Keywords: Population Policies,Remittances,Access to Finance,Debt Markets,Economic Theory&Research
    Date: 2009–10–01
  11. By: Rao, B.Bhaskara; Hassan, Gazi
    Abstract: Many development economists believe that remittances by the migrant workers are an important source of long rum growth. Therefore, recent studies have investigated the indirect and direct effects remittances on the growth rates of the recipient countries. This paper analyses the strength of these effects with a common data set and with alternative methods of estimation. It is found that while the evidence supports the indirect effects of remittances, the direct growth effects of remittances seem to be insignificant.
    Keywords: Remittances; Growth; Panel Data; System GMM
    JEL: F22 F43
    Date: 2009–10–21
  12. By: Jeffrey A. Frankel
    Abstract: By putting together a relatively large data set on bilateral remittances of emigrants, this paper is able to shed light on the important hypothesis of smoothing. The smoothing hypothesis is that remittances are countercyclical with respect to income in the worker’s country of origin (the recipient of the remittance), while procyclical with respect to income in the migrant’s host country (the sender of the remittance). The econometric results confirm the hypothesis. This affirmation of smoothing is important for two reasons. First, it suggests that remittances should be placed on the list of criteria for an optimum currency area. Second, it sheds light on plans by governments in some developing countries to harness remittances for their own use, in that government spending in these countries generally fails the test of countercyclicality that remittances pass.
    JEL: F24
    Date: 2009–10
  13. By: Neagu , Ileana C.; Schiff, Maurice
    Abstract: That remittances are a stable source of external finance seems to have become the received wisdom. In addition, many studies have found remittances to behave counter-cyclically, increasing during crises and times of hardship for the recipient countries. Are remittances reliable macroeconomic stabilizers? To answer this question, the present study examines the stability, cyclicality, and stabilizing impact of remittances in comparison with the same three features for other foreign-exchange inflows, namely foreign direct investment and official development aid. The analysis is performed at the country and regional levels rather than at the aggregate or global level (on which much of the received wisdom rests), because policymakers are concerned with the impact of remittances in their country rather than at the global level. The main findings for 1980-2007 are that in a majority of countries: i) official development aid is more stable than remittances, and remittances are more stable than foreign direct investment; ii) official development aid is counter-cyclical, while remittances are pro-cyclical, although less so than foreign direct investment; and iii) official development aid is stabilizing and remittances are destabilizing, although less so than foreign direct investment. The paper suggests that it is necessary to examine counter-cyclicality separately from the stabilizing impact, as the former does not seem to always imply the latter.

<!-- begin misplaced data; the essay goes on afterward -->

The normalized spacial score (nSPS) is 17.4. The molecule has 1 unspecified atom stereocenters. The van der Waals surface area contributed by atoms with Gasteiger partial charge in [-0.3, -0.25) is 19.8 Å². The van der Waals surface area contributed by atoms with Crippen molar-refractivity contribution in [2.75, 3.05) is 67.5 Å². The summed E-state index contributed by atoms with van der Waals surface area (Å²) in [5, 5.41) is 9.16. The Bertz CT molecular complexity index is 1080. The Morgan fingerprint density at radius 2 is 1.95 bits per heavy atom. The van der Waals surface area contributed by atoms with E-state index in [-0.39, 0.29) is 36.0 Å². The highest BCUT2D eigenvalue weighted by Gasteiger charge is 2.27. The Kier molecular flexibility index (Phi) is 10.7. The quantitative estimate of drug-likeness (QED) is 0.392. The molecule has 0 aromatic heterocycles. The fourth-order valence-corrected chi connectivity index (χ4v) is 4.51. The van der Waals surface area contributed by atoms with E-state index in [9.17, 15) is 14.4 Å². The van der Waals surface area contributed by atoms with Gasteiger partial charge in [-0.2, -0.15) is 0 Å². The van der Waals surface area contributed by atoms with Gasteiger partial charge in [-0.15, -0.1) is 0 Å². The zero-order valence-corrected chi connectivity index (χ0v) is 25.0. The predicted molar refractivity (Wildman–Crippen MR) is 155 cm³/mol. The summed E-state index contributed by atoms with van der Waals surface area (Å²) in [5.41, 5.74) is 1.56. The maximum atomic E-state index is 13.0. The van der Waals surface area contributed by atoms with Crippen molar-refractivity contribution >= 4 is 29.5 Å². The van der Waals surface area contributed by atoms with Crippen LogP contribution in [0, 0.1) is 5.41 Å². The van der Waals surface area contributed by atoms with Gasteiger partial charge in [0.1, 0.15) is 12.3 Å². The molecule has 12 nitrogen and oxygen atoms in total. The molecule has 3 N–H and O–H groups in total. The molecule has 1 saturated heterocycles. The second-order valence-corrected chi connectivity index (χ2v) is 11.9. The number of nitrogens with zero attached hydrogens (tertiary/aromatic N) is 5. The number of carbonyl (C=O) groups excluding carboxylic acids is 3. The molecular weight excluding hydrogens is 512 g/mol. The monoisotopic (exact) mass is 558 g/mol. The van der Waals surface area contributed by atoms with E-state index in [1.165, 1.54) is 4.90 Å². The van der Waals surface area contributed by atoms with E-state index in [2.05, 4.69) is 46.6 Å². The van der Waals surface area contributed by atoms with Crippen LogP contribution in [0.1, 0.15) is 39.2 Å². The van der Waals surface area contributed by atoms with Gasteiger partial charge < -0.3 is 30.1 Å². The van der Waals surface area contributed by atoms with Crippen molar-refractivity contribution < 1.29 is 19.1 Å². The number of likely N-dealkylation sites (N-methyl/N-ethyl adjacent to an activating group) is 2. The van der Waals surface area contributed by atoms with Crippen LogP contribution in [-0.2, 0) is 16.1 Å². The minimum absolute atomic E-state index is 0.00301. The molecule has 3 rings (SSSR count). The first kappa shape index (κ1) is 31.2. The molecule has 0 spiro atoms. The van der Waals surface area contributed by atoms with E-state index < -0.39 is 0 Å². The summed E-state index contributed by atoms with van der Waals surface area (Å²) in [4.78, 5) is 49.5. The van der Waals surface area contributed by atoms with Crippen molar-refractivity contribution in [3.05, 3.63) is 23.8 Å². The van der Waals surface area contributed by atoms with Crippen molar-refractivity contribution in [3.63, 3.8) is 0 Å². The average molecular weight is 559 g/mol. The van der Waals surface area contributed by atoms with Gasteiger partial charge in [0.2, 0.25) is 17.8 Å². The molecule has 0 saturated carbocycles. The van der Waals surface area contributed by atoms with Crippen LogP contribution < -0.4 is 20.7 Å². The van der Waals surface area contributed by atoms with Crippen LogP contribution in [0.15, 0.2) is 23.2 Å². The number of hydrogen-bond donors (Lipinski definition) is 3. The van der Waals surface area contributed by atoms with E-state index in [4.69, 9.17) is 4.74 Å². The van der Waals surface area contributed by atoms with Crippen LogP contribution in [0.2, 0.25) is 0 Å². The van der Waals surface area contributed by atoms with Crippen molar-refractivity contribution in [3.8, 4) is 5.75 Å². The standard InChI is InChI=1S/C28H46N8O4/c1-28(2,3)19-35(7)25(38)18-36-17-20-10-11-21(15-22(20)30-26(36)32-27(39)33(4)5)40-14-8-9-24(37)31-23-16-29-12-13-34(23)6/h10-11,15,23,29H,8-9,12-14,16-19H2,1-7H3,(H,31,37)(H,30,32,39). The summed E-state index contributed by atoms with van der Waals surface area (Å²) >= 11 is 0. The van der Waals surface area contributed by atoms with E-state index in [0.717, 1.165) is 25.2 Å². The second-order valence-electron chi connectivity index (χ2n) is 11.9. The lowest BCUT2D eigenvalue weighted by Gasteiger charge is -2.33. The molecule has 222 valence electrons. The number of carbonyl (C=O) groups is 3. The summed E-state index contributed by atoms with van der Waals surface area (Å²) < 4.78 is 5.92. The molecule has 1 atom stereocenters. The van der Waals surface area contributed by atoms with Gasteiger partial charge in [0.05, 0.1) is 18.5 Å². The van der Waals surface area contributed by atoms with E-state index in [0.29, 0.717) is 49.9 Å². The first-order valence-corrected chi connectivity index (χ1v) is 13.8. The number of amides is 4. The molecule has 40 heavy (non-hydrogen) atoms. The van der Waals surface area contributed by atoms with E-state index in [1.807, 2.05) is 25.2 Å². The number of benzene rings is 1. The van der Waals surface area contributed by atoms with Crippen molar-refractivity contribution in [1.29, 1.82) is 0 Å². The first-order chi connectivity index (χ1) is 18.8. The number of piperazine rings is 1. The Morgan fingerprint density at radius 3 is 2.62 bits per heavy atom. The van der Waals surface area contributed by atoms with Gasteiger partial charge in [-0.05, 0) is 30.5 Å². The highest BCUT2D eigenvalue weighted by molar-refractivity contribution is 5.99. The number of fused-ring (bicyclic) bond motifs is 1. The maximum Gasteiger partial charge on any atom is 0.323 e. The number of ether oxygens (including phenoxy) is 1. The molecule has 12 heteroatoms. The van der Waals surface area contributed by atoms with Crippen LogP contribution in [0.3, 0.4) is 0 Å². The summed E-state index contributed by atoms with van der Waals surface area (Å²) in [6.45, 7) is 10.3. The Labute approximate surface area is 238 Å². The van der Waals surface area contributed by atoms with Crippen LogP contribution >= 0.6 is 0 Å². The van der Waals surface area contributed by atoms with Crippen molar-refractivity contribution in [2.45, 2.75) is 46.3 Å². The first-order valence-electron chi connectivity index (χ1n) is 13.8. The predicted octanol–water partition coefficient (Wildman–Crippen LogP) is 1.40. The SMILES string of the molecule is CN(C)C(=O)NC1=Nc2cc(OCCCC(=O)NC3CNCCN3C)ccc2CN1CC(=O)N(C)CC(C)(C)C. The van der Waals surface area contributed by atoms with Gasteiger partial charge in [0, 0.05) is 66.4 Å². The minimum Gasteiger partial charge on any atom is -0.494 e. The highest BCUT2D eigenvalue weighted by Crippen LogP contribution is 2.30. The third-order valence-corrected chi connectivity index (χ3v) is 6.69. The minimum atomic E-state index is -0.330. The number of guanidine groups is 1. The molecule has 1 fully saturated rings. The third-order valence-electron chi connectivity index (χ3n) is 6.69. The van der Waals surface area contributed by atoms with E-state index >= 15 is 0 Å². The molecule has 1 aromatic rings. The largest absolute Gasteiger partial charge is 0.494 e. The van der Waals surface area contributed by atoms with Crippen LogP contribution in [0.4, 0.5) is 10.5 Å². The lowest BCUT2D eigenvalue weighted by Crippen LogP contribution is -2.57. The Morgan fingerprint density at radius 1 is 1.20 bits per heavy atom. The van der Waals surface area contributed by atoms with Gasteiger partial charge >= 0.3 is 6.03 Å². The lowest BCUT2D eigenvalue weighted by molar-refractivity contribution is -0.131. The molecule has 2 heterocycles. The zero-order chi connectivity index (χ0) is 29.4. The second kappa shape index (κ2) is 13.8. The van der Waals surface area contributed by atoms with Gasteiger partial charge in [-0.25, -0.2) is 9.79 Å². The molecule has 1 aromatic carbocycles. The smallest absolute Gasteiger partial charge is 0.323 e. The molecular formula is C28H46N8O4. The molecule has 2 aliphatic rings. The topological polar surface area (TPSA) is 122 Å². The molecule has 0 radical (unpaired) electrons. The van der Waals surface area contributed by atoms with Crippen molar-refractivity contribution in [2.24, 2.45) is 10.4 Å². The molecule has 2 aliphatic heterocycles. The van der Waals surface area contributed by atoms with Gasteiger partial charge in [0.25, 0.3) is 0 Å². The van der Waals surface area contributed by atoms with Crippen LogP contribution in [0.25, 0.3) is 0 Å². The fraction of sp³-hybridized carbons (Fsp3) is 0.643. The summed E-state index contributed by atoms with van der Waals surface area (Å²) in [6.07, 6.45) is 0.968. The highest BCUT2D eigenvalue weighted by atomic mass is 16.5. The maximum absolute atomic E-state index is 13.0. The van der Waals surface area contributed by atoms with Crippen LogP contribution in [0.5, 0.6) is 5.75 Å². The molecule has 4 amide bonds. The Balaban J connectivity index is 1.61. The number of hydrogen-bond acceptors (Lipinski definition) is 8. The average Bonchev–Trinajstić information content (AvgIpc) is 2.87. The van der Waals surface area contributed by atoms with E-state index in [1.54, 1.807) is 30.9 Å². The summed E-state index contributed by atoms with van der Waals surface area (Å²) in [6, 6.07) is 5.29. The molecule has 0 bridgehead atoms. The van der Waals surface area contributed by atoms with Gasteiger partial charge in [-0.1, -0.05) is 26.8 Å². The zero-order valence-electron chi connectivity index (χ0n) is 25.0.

Keywords: Economic Conditions and Volatility,Remittances,Debt Markets,Economic Theory&Research,Emerging Markets
    Date: 2009–10–01
  14. By: Simona Monteleone (Department of Economic Studies, Parthenope University of Naples)
    Abstract: Has brain drain either negative or positive effect on the development and growth of those left behind? This paper shows empirical and theoretical relevance of the phenomenon and reviews both traditional literature and recent contributions about brain drain’s effects. First generation models consider brain drain dangerous for the country of origin, underlining effects on wage, employment and growth; whilst recent literature shows positive effects on population and holds brain drain increases human capital accumulation, as main driver for economic growth.
    Keywords: migrazione qualificata, capitale umano, crescita
    Date: 2009–10–15
  15. By: Fausto Britto (Cedeplar-UFMG)
    Abstract: This note presents a brief historical review of the food issue in Brazil, in order to allow understanding how the initial process of food production, regional differences and the development of public policies for the food supply contributed to the current food situation in Brazil. Major research findings that addressed the topic are highlighted. Data revealed improvements in indicators of malnutrition.
    Keywords: migration
    Date: 2009–09